Let me tell you one thing about good SEO content writers. They know why they are doing what they are doing. And I mean they know it every day. Those guys and gals realize that Google loves great content and clings to it as one of the most important ranking factors.
And I’m sure you already know this catchphrase – CONTENT IS KING (long live the king!).
Once you have your purpose, the mere knowledge of it fuels your work every day (alongside a killer content marketing strategy). It’s as simple as that. I like to think about what comes next as a form of art. Let’s face it – what else do we call trying to find practicality, beauty, and uniqueness in the mundane?
You don’t say! I know what you’re thinking – research, how original. Well, this unoriginal notion still rules, and always will. Without research, it’s like trying to bake a cake and not knowing the ingredients. You know, flour, eggs, chocolate, some strawberries, stuff like that. Not really going anywhere, is it?
If you want to be able to blog about anything, anywhere, at any time, here’s what you should do.
SEO used to be all about keywords. Even worse, it used to be about keyword stuffing. Luckily, ever since Google ruled that out as a mortal sin, content writers can be clever about the way they use keywords. These words and phrases are where you start.
It’s simple, really. Keywords tell you what your potential clients/customers are typing in search to obtain certain information. Once you have a considerable number of keywords, you select those that have the biggest search volume and continue from there.
Let’s say you have a generic keyword like ‘’mobile phone’’. Your goal is to write something meaningful about mobile phones. Topics such as ‘’how to buy the mobile phone with the best camera’’, ‘’trendiest mobile phone applications’’, ‘’cheap mobile phones that are good value for money’’ are just a few of tons that you can spin around.
The choice of a particular topic will, in turn, depend on your audience, the services you offer, the time of year (khm khm Christmas equals shopping, shopping equals new mobile phone – you get the idea), and a great many other factors. Can’t really tell you everything.
Research the Competition
This one is pretty straightforward. It certainly doesn’t mean that you copy-paste your competitors’ content, but try and see what works for them. That’s the real trick. Start by looking at what they are blogging about and whether that content gets shared or commented on.
Once you see what your competition is blogging about, think about how you can make it better. The easiest thing you can do is make it longer. Then you can add more practical advice, insert a joke or two, or make it more visually appealing. Mind you, this is not exactly news, but it works like a charm.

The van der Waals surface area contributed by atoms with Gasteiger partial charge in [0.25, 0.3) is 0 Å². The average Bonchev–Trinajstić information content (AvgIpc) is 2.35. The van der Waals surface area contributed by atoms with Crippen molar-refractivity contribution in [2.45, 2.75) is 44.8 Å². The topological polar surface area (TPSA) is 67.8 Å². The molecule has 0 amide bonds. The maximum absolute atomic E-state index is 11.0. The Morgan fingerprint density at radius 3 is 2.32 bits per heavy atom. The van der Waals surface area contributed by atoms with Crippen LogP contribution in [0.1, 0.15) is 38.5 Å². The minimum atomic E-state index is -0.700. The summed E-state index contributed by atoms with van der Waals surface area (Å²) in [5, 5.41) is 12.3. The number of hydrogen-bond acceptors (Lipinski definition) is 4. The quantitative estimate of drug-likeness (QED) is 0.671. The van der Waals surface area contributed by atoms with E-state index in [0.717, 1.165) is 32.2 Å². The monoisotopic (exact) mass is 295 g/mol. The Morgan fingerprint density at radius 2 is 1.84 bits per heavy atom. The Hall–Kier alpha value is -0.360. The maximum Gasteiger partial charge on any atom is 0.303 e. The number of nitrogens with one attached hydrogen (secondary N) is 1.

Narrow It Down
In other words – think locally. Put your keywords in a meaningful, relatable context.
If you’re blogging about wedding photography and you’re trying to lure people to hire your client or yourself, a.k.a. the best wedding photographer in town, reach out to people who are planning their wedding. The bride is searching for the right dress, the perfect hairdo, the amazing venue, the most embarrassing dresses for her bridesmaids – all of these topics are relatable. Show the bride the what, the where, and the how-to-get-it-without-spending-her-whole-dowry. And just when she thinks she’s got everything covered, boom! She remembers she hasn’t hired the photographer to capture the perfect dress, the perfect guy, the perfect venue and the embarrassing bridesmaids’ dresses. Who do you think she will choose?
My good friend Carrie and her husband recently found the perfect house. They had searched for months, spent a great deal of time (and money on therapy, since he wanted a pre-war mansion, while she was fishing for a hipster condo – let’s just say the money was well spent), until they finally met Miranda, an amazing real-estate agent who really knew how to get them the best of both worlds.
Want to know what house they chose?
I know I do. In fact, I would read on to find out. Try telling a story instead of shamelessly promoting your company’s services. People already need those services; otherwise, they wouldn’t be searching for them. Potential customers don’t need to know how great your services are. They want to know how they helped other people resolve their problems. And it’s not just about that. It’s about people they can relate to.
The bottom line is this: describe the problems, the struggles, devise a plot, and give the story a happy ending. You might just singlehandedly win your client a customer.
Some people read stuff online to kill time. Some just want to look at pictures of cats. Others want to read a joke to tell their friends later. But everyone, without exception, is trying to find some useful piece of information. If you manage to give practical, easy-to-apply-right-now kind of advice, you nailed it.
There’s too much noise out there. Don’t add to it. Add value.
Free SEO Audit Tool
See how optimized a specific web page, landing page, or blog post is for an exact keyword or phrase